Whilst tax incentives have always been on offer for companies to purchase electric, hybrid and low emission cars, recent changes announced by the Treasury have meant that there are now significant savings on offer for such purchases.
Benefit in Kind
Where cars are provided by the company to its employees, company car tax is payable by the employee based on the vehicles value multiplied by the appropriate benefit in kind rate. This rate is determined by the car’s CO2 emissions and fuel type. The employee is then taxed on this calculated amount at their own marginal rate of income tax (i.e. 20%, 40% or 45%).
The Treasury have recently announced significant reductions in the benefit in kind rate for electric and very low emission vehicles. These reductions will come in to force with effect from 6 April 2020.
Electric cars will benefit most significantly from the changes. The benefit in kind rate for electric cars will decrease from 16% in 2019-20 to 0% in 2020-21, 1% in 2021-22 and 2% going forward from 2022-23.
In addition to this, the rates will also decrease for cars with C02 emissions below 70g/km, however, the amount of the decrease will depend on the exact level of emissions, whether the car was registered pre or post April 2020 and the electric range of the car in the case of hybrid vehicles.
In summary, the tax savings on offer will largely be aimed at electric vehicles and hybrid vehicles with longer ranges. For example, it will be possible to provide an employee with an electric car and there will be no income tax due for one year and only a very relatively small tax charge going forward.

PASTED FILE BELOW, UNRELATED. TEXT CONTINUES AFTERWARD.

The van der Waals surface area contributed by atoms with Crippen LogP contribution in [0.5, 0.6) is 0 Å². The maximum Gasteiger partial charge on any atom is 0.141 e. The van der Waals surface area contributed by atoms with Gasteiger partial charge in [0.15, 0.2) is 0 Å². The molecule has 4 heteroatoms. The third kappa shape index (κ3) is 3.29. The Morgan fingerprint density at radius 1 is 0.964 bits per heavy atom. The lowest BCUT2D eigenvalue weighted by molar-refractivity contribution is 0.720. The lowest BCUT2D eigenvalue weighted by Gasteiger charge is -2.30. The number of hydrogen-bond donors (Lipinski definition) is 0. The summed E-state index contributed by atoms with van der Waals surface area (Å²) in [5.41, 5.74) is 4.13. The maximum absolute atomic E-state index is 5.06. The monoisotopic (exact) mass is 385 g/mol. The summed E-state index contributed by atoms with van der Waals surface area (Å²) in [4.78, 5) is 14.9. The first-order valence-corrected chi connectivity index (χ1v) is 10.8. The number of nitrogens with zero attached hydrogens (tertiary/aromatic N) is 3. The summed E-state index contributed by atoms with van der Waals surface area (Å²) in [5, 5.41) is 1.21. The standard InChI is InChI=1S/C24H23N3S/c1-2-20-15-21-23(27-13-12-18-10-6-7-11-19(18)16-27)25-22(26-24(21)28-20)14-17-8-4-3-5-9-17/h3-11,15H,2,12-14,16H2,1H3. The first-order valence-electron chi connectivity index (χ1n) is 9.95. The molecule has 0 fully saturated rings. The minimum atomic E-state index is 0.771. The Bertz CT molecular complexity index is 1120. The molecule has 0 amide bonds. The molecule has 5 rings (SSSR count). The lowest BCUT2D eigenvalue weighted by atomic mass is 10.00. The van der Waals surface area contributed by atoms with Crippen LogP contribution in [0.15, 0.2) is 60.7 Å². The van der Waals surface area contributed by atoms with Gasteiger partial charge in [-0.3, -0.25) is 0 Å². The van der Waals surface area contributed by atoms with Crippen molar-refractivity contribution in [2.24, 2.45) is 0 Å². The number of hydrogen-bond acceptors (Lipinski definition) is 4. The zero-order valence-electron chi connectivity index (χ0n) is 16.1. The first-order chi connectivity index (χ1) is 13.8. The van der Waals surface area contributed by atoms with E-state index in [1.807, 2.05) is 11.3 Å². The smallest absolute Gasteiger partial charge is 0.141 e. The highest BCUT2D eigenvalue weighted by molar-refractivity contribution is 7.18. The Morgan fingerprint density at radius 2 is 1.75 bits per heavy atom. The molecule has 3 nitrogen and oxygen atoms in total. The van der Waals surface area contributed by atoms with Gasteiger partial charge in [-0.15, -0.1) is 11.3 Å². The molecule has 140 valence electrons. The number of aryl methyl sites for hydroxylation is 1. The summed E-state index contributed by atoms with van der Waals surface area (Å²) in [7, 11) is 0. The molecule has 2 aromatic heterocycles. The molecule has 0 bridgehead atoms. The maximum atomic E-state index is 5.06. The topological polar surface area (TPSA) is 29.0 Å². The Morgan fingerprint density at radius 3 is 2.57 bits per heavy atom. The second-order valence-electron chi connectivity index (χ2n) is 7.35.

Other tax savings and incentives
For cars with C02 emissions of 50 g/km or less (or electric cars), first year capital allowances are available to the company. The effect of this is that the total cost of the car is written off in full in the year of acquisition against the taxable profits of the company.
If charging facilities are installed at the workplace, employees can charge their electric cars with no taxable benefit applied (facility must be available to all employees generally).
Alternatively, the company can reimburse the cost of the charging the vehicle with no fuel benefit applied (as electricity is not classified as fuel). The amount recharged is either the actual cost from a roadside station or set at 4p per mile where the employee uses their domestic supply at home.
The ongoing focus of the Government to encourage the switch to electric cars means that the overall tax saving for the company and its employees can be large. This is particularly the case for companies with larger fleets. Therefore, for businesses who are contemplating making the switch, there are potential gains to be made.
For an initial discussion regarding the above rules and how these could affect your business going forward, please contact Alex Taylor:
T: +44(0)20 7380 4995